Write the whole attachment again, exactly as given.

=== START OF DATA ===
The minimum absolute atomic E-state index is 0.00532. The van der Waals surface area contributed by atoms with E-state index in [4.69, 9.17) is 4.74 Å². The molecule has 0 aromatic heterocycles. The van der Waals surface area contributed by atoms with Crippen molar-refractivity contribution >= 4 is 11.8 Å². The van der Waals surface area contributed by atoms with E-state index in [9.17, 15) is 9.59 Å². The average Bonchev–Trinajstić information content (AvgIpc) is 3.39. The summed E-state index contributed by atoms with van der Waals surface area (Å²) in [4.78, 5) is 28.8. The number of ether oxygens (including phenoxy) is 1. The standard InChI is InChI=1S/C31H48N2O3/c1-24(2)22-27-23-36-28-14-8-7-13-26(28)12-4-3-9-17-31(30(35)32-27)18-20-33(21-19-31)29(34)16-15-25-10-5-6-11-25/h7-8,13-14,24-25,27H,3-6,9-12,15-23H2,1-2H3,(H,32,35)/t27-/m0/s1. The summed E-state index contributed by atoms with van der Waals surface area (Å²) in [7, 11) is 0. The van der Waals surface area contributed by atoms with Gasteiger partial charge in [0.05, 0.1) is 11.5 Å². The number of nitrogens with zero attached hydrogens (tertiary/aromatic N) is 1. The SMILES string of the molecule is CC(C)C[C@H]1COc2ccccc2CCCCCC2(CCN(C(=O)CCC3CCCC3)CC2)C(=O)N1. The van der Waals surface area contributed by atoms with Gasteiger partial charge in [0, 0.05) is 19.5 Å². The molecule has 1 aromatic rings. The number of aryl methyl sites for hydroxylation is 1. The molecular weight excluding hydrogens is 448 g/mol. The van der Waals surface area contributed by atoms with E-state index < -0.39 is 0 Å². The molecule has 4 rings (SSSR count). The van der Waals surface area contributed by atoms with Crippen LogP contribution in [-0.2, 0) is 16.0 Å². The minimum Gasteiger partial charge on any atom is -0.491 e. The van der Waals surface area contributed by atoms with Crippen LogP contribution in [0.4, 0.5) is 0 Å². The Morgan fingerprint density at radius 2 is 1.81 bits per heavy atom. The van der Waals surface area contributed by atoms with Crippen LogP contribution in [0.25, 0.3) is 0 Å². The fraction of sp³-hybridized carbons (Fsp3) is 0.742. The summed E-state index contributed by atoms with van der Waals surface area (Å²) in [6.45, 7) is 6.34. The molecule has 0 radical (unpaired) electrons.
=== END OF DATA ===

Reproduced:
The minimum absolute atomic E-state index is 0.00532. The van der Waals surface area contributed by atoms with E-state index in [4.69, 9.17) is 4.74 Å². The molecule has 0 aromatic heterocycles. The van der Waals surface area contributed by atoms with Crippen molar-refractivity contribution >= 4 is 11.8 Å². The van der Waals surface area contributed by atoms with E-state index in [9.17, 15) is 9.59 Å². The average Bonchev–Trinajstić information content (AvgIpc) is 3.39. The summed E-state index contributed by atoms with van der Waals surface area (Å²) in [4.78, 5) is 28.8. The number of ether oxygens (including phenoxy) is 1. The standard InChI is InChI=1S/C31H48N2O3/c1-24(2)22-27-23-36-28-14-8-7-13-26(28)12-4-3-9-17-31(30(35)32-27)18-20-33(21-19-31)29(34)16-15-25-10-5-6-11-25/h7-8,13-14,24-25,27H,3-6,9-12,15-23H2,1-2H3,(H,32,35)/t27-/m0/s1. The summed E-state index contributed by atoms with van der Waals surface area (Å²) in [7, 11) is 0. The van der Waals surface area contributed by atoms with Gasteiger partial charge in [0.05, 0.1) is 11.5 Å². The number of nitrogens with zero attached hydrogens (tertiary/aromatic N) is 1. The SMILES string of the molecule is CC(C)C[C@H]1COc2ccccc2CCCCCC2(CCN(C(=O)CCC3CCCC3)CC2)C(=O)N1. The van der Waals surface area contributed by atoms with Gasteiger partial charge in [0, 0.05) is 19.5 Å². The molecule has 1 aromatic rings. The number of aryl methyl sites for hydroxylation is 1. The molecular weight excluding hydrogens is 448 g/mol. The van der Waals surface area contributed by atoms with E-state index < -0.39 is 0 Å². The molecule has 4 rings (SSSR count). The van der Waals surface area contributed by atoms with Crippen LogP contribution in [-0.2, 0) is 16.0 Å². The minimum Gasteiger partial charge on any atom is -0.491 e. The van der Waals surface area contributed by atoms with Crippen LogP contribution in [0.4, 0.5) is 0 Å². The Morgan fingerprint density at radius 2 is 1.81 bits per heavy atom. The van der Waals surface area contributed by atoms with Crippen LogP contribution in [0.25, 0.3) is 0 Å². The fraction of sp³-hybridized carbons (Fsp3) is 0.742. The summed E-state index contributed by atoms with van der Waals surface area (Å²) in [6.45, 7) is 6.34. The molecule has 0 radical (unpaired) electrons.